The Guy Behind The "Laurel or Yanny" Clip Reveals What He Actually said

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It’s the audio illusion that divided the Internet. Was it Laurel or was it Yanny?

First shooting to the fore last week, the short clip of a person saying one of those two names caused chaos. Some heard one word, others heard the other, and some could switch between the two, drawing obvious similarities to The Dress.

The exact cause of this difference isn’t entirely clear. Some have suggested that it may be the result of the bass on your speakers. Raising or lowering the volume can apparently trigger the switch from one name to the other.

Others have said this is a “perceptually ambiguous stimulus”, meaning that the brain can’t decide which one is right. Your age may play a factor in deciding which one you hear, as could the word you’re actually expecting to hear.

One researcher is even conducting a survey to try and get to the bottom of it. Pascal Wallisch from New York University told IFLScience he would be conducting a study to try and settle Yannygate once and for all.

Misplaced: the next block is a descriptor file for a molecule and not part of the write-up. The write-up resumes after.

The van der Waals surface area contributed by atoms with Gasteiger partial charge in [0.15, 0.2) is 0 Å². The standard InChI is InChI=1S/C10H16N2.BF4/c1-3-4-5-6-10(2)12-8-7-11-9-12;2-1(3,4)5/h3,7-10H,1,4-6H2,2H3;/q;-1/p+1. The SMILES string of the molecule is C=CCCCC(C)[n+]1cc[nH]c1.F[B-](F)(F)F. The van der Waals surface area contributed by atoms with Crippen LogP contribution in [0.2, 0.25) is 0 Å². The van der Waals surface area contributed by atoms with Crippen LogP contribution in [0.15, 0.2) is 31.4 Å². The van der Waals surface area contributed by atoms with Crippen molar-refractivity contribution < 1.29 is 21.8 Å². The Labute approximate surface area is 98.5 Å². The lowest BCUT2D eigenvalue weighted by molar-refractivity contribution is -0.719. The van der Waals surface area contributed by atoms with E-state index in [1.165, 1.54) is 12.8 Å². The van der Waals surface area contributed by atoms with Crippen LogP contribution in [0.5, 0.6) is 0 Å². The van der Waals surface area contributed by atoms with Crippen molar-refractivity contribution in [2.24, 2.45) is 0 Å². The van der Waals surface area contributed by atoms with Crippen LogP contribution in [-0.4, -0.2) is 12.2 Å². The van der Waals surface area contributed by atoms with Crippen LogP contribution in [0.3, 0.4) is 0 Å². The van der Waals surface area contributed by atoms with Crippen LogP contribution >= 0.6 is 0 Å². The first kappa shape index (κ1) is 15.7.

This does beg the question though, what was the voice that originally said the word actually saying? That, my friend, has been answered.

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The recording was made by 64-year-old actor-singer Jay Aubrey Jones for the website Vocabulary.com. They were looking for people to say words into a microphone to help teach people new words. And on this occasion in 2007, they asked Jones to say quite a few, including this one: Laurel.

“I recorded my batch of words,” he told Time, “and I thought that was that.”

Yes, that’s right. The original word spoken was “Laurel”, which makes the Yannygate thing all the weirder. It wasn’t recorded with an illusion in mind, but merely one of thousands of words in a day’s work.

Jones, for his part, mostly hears Laurel, although he said he can also hear “a slight trace of ‘Yanny’”. And he said it made him laugh that people were so interested in the recording, considering “all the things that are going on in the world right now.”

So there you have it, straight from the speaker’s mouth himself. Now we can put these audio illusion things to bed. Ah, wait.

 

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